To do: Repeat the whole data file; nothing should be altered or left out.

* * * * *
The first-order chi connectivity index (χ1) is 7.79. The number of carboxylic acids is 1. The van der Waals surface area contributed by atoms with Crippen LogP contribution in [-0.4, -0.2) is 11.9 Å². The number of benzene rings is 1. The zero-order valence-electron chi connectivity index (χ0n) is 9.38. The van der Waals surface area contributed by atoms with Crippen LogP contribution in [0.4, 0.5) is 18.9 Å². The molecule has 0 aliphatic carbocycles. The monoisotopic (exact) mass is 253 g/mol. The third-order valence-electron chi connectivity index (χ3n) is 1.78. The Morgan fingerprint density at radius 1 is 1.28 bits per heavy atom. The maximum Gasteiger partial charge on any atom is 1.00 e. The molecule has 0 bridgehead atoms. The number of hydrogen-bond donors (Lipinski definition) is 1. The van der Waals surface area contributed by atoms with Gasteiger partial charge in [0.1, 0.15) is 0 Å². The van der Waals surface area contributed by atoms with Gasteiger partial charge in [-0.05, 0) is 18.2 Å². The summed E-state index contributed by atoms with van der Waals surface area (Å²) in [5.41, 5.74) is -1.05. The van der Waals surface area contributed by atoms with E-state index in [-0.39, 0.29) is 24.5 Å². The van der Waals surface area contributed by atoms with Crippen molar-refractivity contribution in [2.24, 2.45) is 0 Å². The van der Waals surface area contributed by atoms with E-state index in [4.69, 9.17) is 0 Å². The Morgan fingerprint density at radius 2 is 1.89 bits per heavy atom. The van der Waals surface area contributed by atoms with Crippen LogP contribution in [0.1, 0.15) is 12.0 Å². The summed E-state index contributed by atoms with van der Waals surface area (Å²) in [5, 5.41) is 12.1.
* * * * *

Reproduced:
The first-order chi connectivity index (χ1) is 7.79. The number of carboxylic acids is 1. The van der Waals surface area contributed by atoms with Crippen LogP contribution in [-0.4, -0.2) is 11.9 Å². The number of benzene rings is 1. The zero-order valence-electron chi connectivity index (χ0n) is 9.38. The van der Waals surface area contributed by atoms with Crippen LogP contribution in [0.4, 0.5) is 18.9 Å². The molecule has 0 aliphatic carbocycles. The monoisotopic (exact) mass is 253 g/mol. The third-order valence-electron chi connectivity index (χ3n) is 1.78. The Morgan fingerprint density at radius 1 is 1.28 bits per heavy atom. The maximum Gasteiger partial charge on any atom is 1.00 e. The molecule has 0 bridgehead atoms. The number of hydrogen-bond donors (Lipinski definition) is 1. The van der Waals surface area contributed by atoms with Gasteiger partial charge in [0.1, 0.15) is 0 Å². The van der Waals surface area contributed by atoms with Gasteiger partial charge in [-0.05, 0) is 18.2 Å². The summed E-state index contributed by atoms with van der Waals surface area (Å²) in [5.41, 5.74) is -1.05. The van der Waals surface area contributed by atoms with E-state index in [-0.39, 0.29) is 24.5 Å². The van der Waals surface area contributed by atoms with Crippen molar-refractivity contribution in [2.24, 2.45) is 0 Å². The van der Waals surface area contributed by atoms with E-state index in [4.69, 9.17) is 0 Å². The Morgan fingerprint density at radius 2 is 1.89 bits per heavy atom. The van der Waals surface area contributed by atoms with Crippen LogP contribution in [0.1, 0.15) is 12.0 Å². The summed E-state index contributed by atoms with van der Waals surface area (Å²) in [5, 5.41) is 12.1.